We’ve known for some time that there are human health risks from feeding pets raw meat-based diets. Most of the evidence of this has been anecdotal, as published reports have been sparse. A few better documented reports have started to appear, including the fatal E. coli O157 infection I wrote about recently.

A few days ago, the CDC released a report about an outbreak of Salmonella Infantis infections in the US. It involved 92 people from 29 US starts and was linked to raw chicken products. Raw chicken-based pet food was among the raw chicken products from which the outbreak strain was isolated, and one person got sick after their pets ate chicken-based raw food.

This isn’t particularly surprising since Salmonella contamination is an inherent risk with raw poultry. Human disease can occur when people ingest Salmonella from undercooked meat or from contamination of their hands or environmental surfaces (e.g. in the kitchen). When it comes to raw pet food, people can be exposed from handling the food, cross contamination of food or surfaces, contamination of the food bowl or exposure to Salmonella in in feces of the pet.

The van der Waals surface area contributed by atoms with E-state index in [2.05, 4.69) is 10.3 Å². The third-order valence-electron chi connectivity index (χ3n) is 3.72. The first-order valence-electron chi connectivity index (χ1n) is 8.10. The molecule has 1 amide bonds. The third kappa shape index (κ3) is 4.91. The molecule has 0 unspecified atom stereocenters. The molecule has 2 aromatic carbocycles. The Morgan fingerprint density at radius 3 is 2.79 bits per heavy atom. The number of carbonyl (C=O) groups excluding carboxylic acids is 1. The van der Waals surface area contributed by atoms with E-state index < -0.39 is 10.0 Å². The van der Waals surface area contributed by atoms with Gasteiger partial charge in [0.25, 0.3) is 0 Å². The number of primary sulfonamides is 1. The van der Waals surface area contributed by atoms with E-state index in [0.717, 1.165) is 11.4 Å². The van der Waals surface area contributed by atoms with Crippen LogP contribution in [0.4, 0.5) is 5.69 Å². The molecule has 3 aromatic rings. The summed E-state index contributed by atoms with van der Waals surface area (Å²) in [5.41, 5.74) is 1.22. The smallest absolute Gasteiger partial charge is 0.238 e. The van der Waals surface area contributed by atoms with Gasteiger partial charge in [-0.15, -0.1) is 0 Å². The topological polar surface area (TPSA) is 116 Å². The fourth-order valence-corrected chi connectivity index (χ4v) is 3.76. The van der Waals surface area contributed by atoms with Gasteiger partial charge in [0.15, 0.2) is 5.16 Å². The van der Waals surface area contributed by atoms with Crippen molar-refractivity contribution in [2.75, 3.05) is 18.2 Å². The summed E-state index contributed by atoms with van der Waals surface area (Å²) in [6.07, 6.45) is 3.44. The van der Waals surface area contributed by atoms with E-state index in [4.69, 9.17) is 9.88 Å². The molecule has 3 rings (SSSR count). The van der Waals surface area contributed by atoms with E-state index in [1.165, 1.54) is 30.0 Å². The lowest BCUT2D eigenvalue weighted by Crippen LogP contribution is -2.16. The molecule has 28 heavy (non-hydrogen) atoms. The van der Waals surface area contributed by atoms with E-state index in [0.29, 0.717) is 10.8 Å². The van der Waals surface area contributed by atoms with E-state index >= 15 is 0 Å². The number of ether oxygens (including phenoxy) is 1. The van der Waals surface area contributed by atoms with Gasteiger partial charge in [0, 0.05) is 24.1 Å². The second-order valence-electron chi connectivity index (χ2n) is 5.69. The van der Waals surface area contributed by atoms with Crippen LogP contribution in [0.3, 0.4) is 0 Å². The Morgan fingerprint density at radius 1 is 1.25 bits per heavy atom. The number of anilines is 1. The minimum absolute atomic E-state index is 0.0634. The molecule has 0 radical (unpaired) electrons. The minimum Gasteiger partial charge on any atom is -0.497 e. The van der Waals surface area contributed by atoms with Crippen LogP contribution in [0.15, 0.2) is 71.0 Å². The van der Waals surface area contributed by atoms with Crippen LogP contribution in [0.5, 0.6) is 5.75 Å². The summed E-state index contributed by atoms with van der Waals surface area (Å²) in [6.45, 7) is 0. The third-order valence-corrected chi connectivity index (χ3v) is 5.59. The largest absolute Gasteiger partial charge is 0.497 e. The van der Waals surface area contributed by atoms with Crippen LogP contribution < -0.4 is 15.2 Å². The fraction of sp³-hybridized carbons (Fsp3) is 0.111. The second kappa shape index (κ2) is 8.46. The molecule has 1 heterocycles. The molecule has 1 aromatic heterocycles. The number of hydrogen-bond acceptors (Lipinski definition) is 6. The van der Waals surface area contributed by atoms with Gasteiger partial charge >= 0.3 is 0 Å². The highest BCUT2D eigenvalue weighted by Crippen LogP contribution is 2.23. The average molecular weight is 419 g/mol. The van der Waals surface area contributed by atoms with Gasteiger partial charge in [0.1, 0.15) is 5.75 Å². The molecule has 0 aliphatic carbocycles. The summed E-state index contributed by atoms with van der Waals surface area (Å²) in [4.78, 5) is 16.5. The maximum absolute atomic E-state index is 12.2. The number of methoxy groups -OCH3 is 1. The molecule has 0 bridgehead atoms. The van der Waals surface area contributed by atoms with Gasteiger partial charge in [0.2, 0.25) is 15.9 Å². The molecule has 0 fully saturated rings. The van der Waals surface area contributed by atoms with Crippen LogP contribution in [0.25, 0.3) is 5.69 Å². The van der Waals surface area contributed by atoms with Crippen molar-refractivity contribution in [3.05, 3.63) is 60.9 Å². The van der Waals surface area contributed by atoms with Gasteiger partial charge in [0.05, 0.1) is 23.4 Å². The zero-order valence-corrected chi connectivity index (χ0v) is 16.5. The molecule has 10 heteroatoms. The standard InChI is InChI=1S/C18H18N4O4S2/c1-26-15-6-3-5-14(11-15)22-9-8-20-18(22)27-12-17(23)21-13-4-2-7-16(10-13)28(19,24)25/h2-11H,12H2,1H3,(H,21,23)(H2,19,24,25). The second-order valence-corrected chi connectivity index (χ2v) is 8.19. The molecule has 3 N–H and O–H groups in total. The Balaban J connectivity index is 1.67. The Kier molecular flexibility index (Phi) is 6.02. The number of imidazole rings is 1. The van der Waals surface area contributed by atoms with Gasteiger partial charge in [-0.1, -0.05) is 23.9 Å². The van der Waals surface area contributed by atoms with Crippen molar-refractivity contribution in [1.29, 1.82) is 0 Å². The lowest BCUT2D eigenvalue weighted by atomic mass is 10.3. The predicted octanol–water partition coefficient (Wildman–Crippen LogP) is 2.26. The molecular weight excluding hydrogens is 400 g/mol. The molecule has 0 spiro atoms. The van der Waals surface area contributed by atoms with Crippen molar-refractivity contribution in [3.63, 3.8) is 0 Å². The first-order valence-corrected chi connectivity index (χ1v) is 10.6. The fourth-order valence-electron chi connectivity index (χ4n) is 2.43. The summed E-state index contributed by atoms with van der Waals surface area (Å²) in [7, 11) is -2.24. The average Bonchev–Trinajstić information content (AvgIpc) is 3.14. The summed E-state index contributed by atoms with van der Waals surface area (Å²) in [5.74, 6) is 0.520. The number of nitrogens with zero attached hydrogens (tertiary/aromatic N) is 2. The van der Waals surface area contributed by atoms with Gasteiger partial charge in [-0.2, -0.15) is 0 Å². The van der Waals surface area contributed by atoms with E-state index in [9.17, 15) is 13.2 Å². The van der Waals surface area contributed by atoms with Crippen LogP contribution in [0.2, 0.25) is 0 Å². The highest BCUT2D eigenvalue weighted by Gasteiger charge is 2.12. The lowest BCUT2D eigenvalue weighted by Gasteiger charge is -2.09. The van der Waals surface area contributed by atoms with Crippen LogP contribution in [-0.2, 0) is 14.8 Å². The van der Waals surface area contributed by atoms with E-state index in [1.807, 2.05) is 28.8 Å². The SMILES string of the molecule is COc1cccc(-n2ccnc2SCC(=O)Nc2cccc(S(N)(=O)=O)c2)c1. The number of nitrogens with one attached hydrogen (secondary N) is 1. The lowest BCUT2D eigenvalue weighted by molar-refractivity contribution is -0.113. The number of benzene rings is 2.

CDC’s recommendation is pretty straightforward: “CDC does not recommend feeding raw diets to pets. Germs like Salmonella in raw pet food can make your pets sick. Your family also can get sick by handling the raw food or by taking care of your pet”.

I have the same recommendation, but am realistic enough to know that it’s still going to be done by some people. It definitely shouldn’t be done in households with very young, very old, pregnant or immunocompromised people or animals.

If you are going to feed raw diets to your pet, do it wisely. More information about this is available on the Worms & Germs Resources – Pets page.